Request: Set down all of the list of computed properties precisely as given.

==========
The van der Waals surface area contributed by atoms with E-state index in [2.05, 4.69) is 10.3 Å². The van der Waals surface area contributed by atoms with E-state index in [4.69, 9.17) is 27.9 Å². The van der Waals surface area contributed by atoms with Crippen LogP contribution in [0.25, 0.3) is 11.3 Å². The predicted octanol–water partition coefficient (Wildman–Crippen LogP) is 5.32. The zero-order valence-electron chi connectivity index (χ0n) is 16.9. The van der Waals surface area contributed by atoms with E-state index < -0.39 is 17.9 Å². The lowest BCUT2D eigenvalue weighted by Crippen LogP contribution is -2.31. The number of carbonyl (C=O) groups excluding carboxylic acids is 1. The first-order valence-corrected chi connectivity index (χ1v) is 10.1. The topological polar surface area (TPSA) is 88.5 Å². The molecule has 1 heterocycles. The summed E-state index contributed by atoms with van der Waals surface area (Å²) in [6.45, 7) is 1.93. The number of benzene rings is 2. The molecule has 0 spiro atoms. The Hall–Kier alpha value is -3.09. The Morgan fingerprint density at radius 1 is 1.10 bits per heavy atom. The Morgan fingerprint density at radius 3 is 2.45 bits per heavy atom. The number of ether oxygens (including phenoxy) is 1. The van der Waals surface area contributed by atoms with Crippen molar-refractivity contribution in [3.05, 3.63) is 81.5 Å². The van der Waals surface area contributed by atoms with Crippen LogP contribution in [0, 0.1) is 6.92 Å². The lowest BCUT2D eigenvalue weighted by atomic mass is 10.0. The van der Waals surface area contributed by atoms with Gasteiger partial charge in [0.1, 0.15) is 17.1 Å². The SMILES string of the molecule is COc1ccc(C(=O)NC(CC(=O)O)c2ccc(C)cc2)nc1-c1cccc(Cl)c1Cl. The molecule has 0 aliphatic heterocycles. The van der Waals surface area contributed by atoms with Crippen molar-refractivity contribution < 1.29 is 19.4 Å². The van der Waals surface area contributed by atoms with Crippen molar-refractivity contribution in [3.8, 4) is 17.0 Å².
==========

The van der Waals surface area contributed by atoms with E-state index in [2.05, 4.69) is 10.3 Å². The van der Waals surface area contributed by atoms with E-state index in [4.69, 9.17) is 27.9 Å². The van der Waals surface area contributed by atoms with Crippen LogP contribution in [0.25, 0.3) is 11.3 Å². The predicted octanol–water partition coefficient (Wildman–Crippen LogP) is 5.32. The zero-order valence-electron chi connectivity index (χ0n) is 16.9. The van der Waals surface area contributed by atoms with E-state index < -0.39 is 17.9 Å². The lowest BCUT2D eigenvalue weighted by Crippen LogP contribution is -2.31. The number of carbonyl (C=O) groups excluding carboxylic acids is 1. The first-order valence-corrected chi connectivity index (χ1v) is 10.1. The topological polar surface area (TPSA) is 88.5 Å². The molecule has 1 heterocycles. The summed E-state index contributed by atoms with van der Waals surface area (Å²) in [6.45, 7) is 1.93. The number of benzene rings is 2. The molecule has 0 spiro atoms. The Hall–Kier alpha value is -3.09. The Morgan fingerprint density at radius 1 is 1.10 bits per heavy atom. The Morgan fingerprint density at radius 3 is 2.45 bits per heavy atom. The number of ether oxygens (including phenoxy) is 1. The van der Waals surface area contributed by atoms with Crippen molar-refractivity contribution in [3.05, 3.63) is 81.5 Å². The van der Waals surface area contributed by atoms with Crippen LogP contribution in [0, 0.1) is 6.92 Å². The lowest BCUT2D eigenvalue weighted by atomic mass is 10.0. The van der Waals surface area contributed by atoms with Gasteiger partial charge in [0.1, 0.15) is 17.1 Å². The SMILES string of the molecule is COc1ccc(C(=O)NC(CC(=O)O)c2ccc(C)cc2)nc1-c1cccc(Cl)c1Cl. The molecule has 0 aliphatic heterocycles. The van der Waals surface area contributed by atoms with Crippen molar-refractivity contribution < 1.29 is 19.4 Å². The van der Waals surface area contributed by atoms with Crippen molar-refractivity contribution in [3.8, 4) is 17.0 Å².